Generic programming

There are situations when methods and classes do not depend on the data types on which they operate. For example, the algorithm to find an element in an array can process arrays of strings, integers or custom classes. It does not matter what the array stores: the algorithm is always the same. Yet we cannot write this algorithm as a single method, because it requires different arguments (int[]String[], etc).

Since version 5, Java has supported generic programming that introduces abstraction over types. Generic methods and classes can handle different types in the same general way. A concrete type is determined only when a developer creates an object of the class or invokes the method. This approach enables us to write more abstract code and develop reusable software libraries. Let us consider it step by step using examples written in Java.

Type parameters

A generic type is a generic class (or interface) that is parameterized over types. To declare a generic class, we need to declare a class with the type parameter section delimited by angle brackets < > following the class name.

In the following example, the class GenericType has a single type parameter named T. We assume that the type T is “some type” and write the class body regardless of the concrete type.

class GenericType<T> { 

    /**
     * A field of "some type"
     */
    private T t;

    /**
     * Takes a value of "some type" and assigns it to the field
     */
    public GenericType(T t) {
        this.t = t;
    }

    /**
     * Returns a value of "some type"
     */
    public T get() {
        return t;
    }

    /**
     * Takes a value of "some type", assigns it to a field and then returns it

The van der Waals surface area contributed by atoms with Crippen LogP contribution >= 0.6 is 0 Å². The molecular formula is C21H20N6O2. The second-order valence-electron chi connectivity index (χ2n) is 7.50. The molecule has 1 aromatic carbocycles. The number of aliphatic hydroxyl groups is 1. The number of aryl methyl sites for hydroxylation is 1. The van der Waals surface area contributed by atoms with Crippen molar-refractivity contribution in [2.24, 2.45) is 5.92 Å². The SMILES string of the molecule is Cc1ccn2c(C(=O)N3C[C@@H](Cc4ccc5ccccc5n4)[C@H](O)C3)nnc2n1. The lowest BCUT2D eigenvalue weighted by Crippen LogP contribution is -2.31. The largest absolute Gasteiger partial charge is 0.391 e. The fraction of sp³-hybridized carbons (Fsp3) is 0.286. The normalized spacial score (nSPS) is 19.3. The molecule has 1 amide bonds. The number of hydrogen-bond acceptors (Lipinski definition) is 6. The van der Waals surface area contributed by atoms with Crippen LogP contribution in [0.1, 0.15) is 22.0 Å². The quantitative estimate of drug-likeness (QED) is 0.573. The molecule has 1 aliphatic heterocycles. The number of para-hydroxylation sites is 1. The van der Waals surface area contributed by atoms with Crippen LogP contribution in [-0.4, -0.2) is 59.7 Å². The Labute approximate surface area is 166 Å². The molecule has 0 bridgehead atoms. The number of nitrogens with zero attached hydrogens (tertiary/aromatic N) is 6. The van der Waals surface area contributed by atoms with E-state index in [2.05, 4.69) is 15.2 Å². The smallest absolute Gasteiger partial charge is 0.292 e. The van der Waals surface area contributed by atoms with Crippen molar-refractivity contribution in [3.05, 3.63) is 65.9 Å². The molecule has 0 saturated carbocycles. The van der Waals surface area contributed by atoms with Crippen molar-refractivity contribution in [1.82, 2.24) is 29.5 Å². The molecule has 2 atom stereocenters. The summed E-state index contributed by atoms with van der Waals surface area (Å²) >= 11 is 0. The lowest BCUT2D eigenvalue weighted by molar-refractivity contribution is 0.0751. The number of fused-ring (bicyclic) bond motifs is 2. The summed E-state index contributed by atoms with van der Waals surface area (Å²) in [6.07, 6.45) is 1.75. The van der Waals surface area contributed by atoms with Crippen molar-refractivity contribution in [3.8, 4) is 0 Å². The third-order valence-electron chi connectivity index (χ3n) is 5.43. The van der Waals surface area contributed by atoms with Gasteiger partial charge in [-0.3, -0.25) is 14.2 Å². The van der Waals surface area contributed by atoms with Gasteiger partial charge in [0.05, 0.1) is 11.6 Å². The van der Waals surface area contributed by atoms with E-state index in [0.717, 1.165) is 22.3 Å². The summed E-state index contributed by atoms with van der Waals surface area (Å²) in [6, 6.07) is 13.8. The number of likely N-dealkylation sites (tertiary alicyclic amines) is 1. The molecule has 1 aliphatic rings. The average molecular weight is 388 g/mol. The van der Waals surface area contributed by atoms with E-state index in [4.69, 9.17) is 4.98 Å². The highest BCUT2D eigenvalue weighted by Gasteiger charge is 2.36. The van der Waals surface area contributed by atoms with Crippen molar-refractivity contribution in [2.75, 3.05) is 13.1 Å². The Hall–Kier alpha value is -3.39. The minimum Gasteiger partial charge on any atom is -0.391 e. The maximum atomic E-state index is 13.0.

*/
    public T set(T t) {
        this.t = t;
        return this.t;   
    }
}

After being declared, a type parameter can be used inside the class body as an ordinary type. For instance, the above example uses the type parameter T as:

  • a type for a field
  • a constructor argument type
  • an instance method argument and return type

The behavior of both instance methods does not depend on the concrete type of T; it can take/return a string or a number in the same way.

A class can have any number of type parameters. For example, the following class has three.

class Three<T, U, V> {
    T t;
    U u;
    V v;
}

But most generic classes have just one or two type parameters.

The naming convention for type parameters

There is a naming convention that restricts type parameter name choices to single uppercase letters. Without this convention, it would be difficult to tell the difference between a type variable and an ordinary class name.

The most commonly used type parameter names are:

  • T – Type
  • SUV etc. – 2nd, 3rd, 4th types
  • E – Element (used extensively by different collections)
  • K – Key
  • V – Value
  • N – Number

Creating objects of generic classes

To create an object of a generic class (standard or custom), we need to specify the type argument following the type name.

GenericType<Integer> obj1 = new GenericType<Integer>(10);

GenericType<String> obj2 = new GenericType<String>("abc");

It is important to note that a type argument must be a reference type. Primitive types like int or double are invalid type arguments.

Java 7 made it possible to replace the type arguments required to invoke the constructor of a generic class with an empty set of type arguments, as long as the compiler can infer the type arguments from the context.